—he who meditates on hope as Brahman.”

Nārada said:
“Venerable Sir, is there anything greater than hope?”
“Of course there is something greater than hope.”
“Please tell that to me, venerable Sir.”

Here ends Chapter 14 of Part Seven of the Chhāṇdogya Upanishad.

Chapter 15

The Ākāśa As Brahman

1

“The Prāṇa is, verily, greater than hope.

As the spokes of a wheel are fastened to the nave,
so are all these [beginning with the name and ending with hope]
fastened to the ākāśa.

The ākāśa moves by the ākāśa.
The ākāśa gives the ākāśa to the ākāśa.
The ākāśa is the father, the ākāśa is the mother,
the ākāśa is the brother, the ākāśa is the sister,
the ākāśa is the teacher, the ākāśa is the Brahmin.

2

“If one says something unbecoming
to a father, mother, brother, sister, teacher, or Brahmin,
then people say:

“Shame on you!
Verily, you are a slayer of your father, a slayer of your mother,
a slayer of your brother, a slayer of your sister,
a slayer of your teacher, a slayer of a Brahmin.”

3

“But if, when the ākāśa has departed from them,
one shoves them together with a poker
and burns every bit of them,
no one would say:
“You are a slayer of your father, a slayer of your mother,
a slayer of your brother, a slayer of your sister,
a slayer of your teacher, a slayer of a Brahmin.”

4

“The ākāśa, verily, is all this.

He (i.e. the knower of the ākāśa) who sees this,
reflects on this, is convinced of this,
becomes an ativādi (superior speaker).

If people say to such a man: ‘You are an ativādi,’
he may say: ‘Yes, I am an ativādi’;
he need not deny it.”

Here ends Chapter 15 of Part Seven of the Chhāṇdogya Upanishad.

Chapter 16

The Knowledge Of The Truth

1

“But in reality he is an ativādi
who has become an ativādi by the knowledge of the True.”
“May I, venerable Sir, become an ativādi
by the knowledge of the True.”
“But one should desire to know the True.”
“Venerable Sir, I desire to know the True.”

Here ends Chapter 16 of Part Seven of the Chhāṇdogya Upanishad.

Chapter 17

Truth Depends Upon Understanding

1

[Sanatkumāra said:]
“When one understands the True,
only then does one declare the True.
One who does not understand the True does not declare It.
Only one who understands It declares the True.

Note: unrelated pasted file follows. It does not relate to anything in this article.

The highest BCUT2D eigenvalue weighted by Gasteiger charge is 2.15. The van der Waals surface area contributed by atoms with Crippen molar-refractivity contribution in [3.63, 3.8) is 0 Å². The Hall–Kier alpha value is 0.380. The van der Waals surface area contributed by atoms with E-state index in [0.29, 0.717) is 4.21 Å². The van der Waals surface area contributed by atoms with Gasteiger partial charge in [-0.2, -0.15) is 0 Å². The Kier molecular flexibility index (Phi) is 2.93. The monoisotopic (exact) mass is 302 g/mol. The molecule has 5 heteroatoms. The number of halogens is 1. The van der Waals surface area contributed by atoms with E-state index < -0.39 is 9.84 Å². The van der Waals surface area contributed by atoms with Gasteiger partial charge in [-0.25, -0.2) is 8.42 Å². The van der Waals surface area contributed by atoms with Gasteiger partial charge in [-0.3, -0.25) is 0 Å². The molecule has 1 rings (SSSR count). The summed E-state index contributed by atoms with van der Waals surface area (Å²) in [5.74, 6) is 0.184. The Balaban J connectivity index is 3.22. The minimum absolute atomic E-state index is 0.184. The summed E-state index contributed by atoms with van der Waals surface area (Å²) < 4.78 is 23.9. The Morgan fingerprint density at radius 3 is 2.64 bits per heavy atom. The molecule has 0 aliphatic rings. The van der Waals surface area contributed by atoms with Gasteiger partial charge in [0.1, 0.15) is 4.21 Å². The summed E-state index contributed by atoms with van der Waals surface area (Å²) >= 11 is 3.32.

One must desire to understand this understanding.”
“Venerable Sir, I desire to understand.”

Here ends Chapter 17 of Part Seven of the Chhāṇdogya Upanishad.

Chapter 18

Understanding Depends Upon Reflection

1

“When one reflects, only then does one understand.
One who does not reflect does not understand.
Only one who reflects understands.
One must desire to understand this reflection.”
“Venerable Sir, I desire to understand reflection.”

Here ends Chapter 18 of Part Seven of the Chhāṇdogya Upanishad.

Chapter 19

Reflection Depends Upon Faith

1

“When one has faith, only then does one reflect.
One who does not have faith does not reflect.
Only one who has faith reflects.
One must desire to understand faith.”
“Venerable Sir, I desire to understand faith,”

Here ends Chapter 19 of Part Seven of the Chhāṇdogya Upanishad.

Chapter 20

Faith Depends Upon Single-mindedness

1

“When one is single-minded
[in one’s devotion to the teacher],
only then does one have faith.

One who does not have single-mindedness
does not have faith.
Only one who has single-mindedness has faith.
One must desire to understand single-mindedness.”
“Venerable Sir, I desire to understand single-mindedness.”

Here ends Chapter 20 of Part Seven of the Chhāṇdogya Upanishad.

Chapter 21

Single-mindedness Depends Upon Concentration

1

“When one performs one’s duties
(i.e. practises concentration),
only then does one have single-mindedness.
One who does not perform his duties
does not have single-mindedness.
Only one who performs his duties has single-mindedness.
One must desire to understand the performance of duties.”
“Venerable Sir, I desire to understand the performance of duties.”

Here ends Chapter 21 of Part Seven of the Chhāṇdogya Upanishad.

Chapter 22